Garfield County is one of nine Colorado counties chosen to participate in a program meant to expand alternative fuels. Refuel Colorado Fleets aims to power more vehicles with fuels like compressed natural gas. Aspen Public Radio's Marci Krivonen reports.
Under the plan, a group of so-called “energy coaches” will connect businesses and government agencies with auto dealers, fuel providers and others in the transportation sector. It's in an effort to create an infrastructure for unconventional fuels.
"What is new for us is trying to get an entire community, or entire group within a community, interested in a certain fuel," says Michael Ogburn.
He's an Energy Engineer with Clean Energy Economy for the Region, which is leading the program.
Vehicles powered by electricity and propane may be tested in some counties. In Garfield County, natural gas is fitting, says Ogburn, because already oil and gas fleets and some government vehicles use it. He wants to target service vehicles next.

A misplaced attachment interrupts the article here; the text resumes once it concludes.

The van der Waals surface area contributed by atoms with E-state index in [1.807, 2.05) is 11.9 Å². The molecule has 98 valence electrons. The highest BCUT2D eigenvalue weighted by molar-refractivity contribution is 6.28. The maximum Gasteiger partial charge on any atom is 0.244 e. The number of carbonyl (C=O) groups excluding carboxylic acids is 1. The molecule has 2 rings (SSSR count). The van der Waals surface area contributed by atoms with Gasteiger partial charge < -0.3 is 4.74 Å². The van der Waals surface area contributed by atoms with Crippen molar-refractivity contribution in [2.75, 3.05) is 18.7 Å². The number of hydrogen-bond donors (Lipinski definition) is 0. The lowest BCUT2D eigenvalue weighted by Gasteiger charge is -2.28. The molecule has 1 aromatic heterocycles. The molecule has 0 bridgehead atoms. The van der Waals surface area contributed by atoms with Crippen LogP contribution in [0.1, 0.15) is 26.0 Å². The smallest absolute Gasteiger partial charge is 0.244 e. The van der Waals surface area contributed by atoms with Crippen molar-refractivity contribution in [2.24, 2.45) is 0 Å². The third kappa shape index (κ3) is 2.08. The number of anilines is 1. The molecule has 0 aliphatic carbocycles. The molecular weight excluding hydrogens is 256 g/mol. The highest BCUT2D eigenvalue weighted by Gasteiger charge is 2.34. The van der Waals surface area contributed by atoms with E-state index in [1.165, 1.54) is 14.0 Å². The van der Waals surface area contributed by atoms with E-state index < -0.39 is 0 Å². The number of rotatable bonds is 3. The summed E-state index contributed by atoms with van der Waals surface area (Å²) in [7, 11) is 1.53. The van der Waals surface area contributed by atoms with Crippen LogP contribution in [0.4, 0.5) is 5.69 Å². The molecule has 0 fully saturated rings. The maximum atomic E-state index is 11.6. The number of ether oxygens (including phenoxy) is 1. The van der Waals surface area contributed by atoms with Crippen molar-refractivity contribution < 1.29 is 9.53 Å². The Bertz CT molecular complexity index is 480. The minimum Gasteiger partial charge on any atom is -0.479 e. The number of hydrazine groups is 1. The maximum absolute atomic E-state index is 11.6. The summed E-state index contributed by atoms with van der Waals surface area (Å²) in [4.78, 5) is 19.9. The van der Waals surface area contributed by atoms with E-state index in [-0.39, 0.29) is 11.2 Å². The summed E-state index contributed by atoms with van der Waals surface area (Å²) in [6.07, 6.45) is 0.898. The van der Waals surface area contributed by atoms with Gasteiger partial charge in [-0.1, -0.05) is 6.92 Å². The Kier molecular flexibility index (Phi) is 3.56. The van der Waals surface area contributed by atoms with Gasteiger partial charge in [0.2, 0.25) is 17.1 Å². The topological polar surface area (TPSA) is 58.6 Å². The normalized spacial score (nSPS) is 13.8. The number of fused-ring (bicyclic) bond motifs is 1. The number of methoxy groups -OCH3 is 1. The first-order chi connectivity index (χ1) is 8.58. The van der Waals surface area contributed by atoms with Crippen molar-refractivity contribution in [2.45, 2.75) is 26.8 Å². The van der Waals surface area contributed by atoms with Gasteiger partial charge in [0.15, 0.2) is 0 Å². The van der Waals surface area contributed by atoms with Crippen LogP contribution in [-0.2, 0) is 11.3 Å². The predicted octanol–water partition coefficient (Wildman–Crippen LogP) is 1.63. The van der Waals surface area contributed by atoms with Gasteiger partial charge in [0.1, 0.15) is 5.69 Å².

"Those being plumbers and electricians and HVAC technicians who drive a lot of miles doing the work they do, and burn a lot of fuel doing it in vehicles that happen to be CNG."
Greater use of alternative fuels will minimize air pollution and lessen the country’s dependency on foreign energy, according to the program. A U.S. Department of Energy grant to the Colorado Energy Office is funding the Refuel Colorado Fleets project.